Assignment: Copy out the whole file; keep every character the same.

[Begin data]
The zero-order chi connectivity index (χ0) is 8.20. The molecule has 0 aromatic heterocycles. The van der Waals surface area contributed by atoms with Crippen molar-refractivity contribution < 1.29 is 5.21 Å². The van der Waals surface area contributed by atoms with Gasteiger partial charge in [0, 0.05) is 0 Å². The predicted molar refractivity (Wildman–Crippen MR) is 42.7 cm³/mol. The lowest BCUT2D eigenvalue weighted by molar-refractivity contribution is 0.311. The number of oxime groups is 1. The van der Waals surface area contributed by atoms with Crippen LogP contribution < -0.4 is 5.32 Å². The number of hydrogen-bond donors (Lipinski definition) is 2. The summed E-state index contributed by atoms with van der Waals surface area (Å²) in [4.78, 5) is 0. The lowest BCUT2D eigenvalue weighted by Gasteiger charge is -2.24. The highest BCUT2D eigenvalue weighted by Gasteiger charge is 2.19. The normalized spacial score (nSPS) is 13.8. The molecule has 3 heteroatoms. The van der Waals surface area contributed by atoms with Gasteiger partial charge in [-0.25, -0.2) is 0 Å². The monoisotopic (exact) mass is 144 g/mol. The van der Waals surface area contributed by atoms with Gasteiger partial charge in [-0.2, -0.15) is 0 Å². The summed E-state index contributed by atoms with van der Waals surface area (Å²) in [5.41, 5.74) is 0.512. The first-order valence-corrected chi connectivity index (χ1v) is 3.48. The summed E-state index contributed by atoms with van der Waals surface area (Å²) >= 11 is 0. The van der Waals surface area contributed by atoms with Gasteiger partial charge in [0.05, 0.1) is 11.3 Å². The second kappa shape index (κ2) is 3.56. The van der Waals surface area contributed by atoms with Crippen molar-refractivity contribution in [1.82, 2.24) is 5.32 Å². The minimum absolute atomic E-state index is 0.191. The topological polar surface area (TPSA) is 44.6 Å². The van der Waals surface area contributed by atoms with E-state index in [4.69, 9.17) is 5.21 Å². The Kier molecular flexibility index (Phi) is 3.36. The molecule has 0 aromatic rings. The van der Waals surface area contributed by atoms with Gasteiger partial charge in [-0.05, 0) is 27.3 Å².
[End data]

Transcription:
The zero-order chi connectivity index (χ0) is 8.20. The molecule has 0 aromatic heterocycles. The van der Waals surface area contributed by atoms with Crippen molar-refractivity contribution < 1.29 is 5.21 Å². The van der Waals surface area contributed by atoms with Gasteiger partial charge in [0, 0.05) is 0 Å². The predicted molar refractivity (Wildman–Crippen MR) is 42.7 cm³/mol. The lowest BCUT2D eigenvalue weighted by molar-refractivity contribution is 0.311. The number of oxime groups is 1. The van der Waals surface area contributed by atoms with Crippen LogP contribution < -0.4 is 5.32 Å². The number of hydrogen-bond donors (Lipinski definition) is 2. The summed E-state index contributed by atoms with van der Waals surface area (Å²) in [4.78, 5) is 0. The lowest BCUT2D eigenvalue weighted by Gasteiger charge is -2.24. The highest BCUT2D eigenvalue weighted by Gasteiger charge is 2.19. The normalized spacial score (nSPS) is 13.8. The molecule has 3 heteroatoms. The van der Waals surface area contributed by atoms with Gasteiger partial charge in [-0.25, -0.2) is 0 Å². The monoisotopic (exact) mass is 144 g/mol. The van der Waals surface area contributed by atoms with Gasteiger partial charge in [-0.2, -0.15) is 0 Å². The summed E-state index contributed by atoms with van der Waals surface area (Å²) in [5.41, 5.74) is 0.512. The first-order valence-corrected chi connectivity index (χ1v) is 3.48. The summed E-state index contributed by atoms with van der Waals surface area (Å²) >= 11 is 0. The van der Waals surface area contributed by atoms with Gasteiger partial charge in [0.05, 0.1) is 11.3 Å². The second kappa shape index (κ2) is 3.56. The van der Waals surface area contributed by atoms with Crippen molar-refractivity contribution in [1.82, 2.24) is 5.32 Å². The minimum absolute atomic E-state index is 0.191. The topological polar surface area (TPSA) is 44.6 Å². The van der Waals surface area contributed by atoms with E-state index in [4.69, 9.17) is 5.21 Å². The Kier molecular flexibility index (Phi) is 3.36. The molecule has 0 aromatic rings. The van der Waals surface area contributed by atoms with Gasteiger partial charge in [-0.05, 0) is 27.3 Å².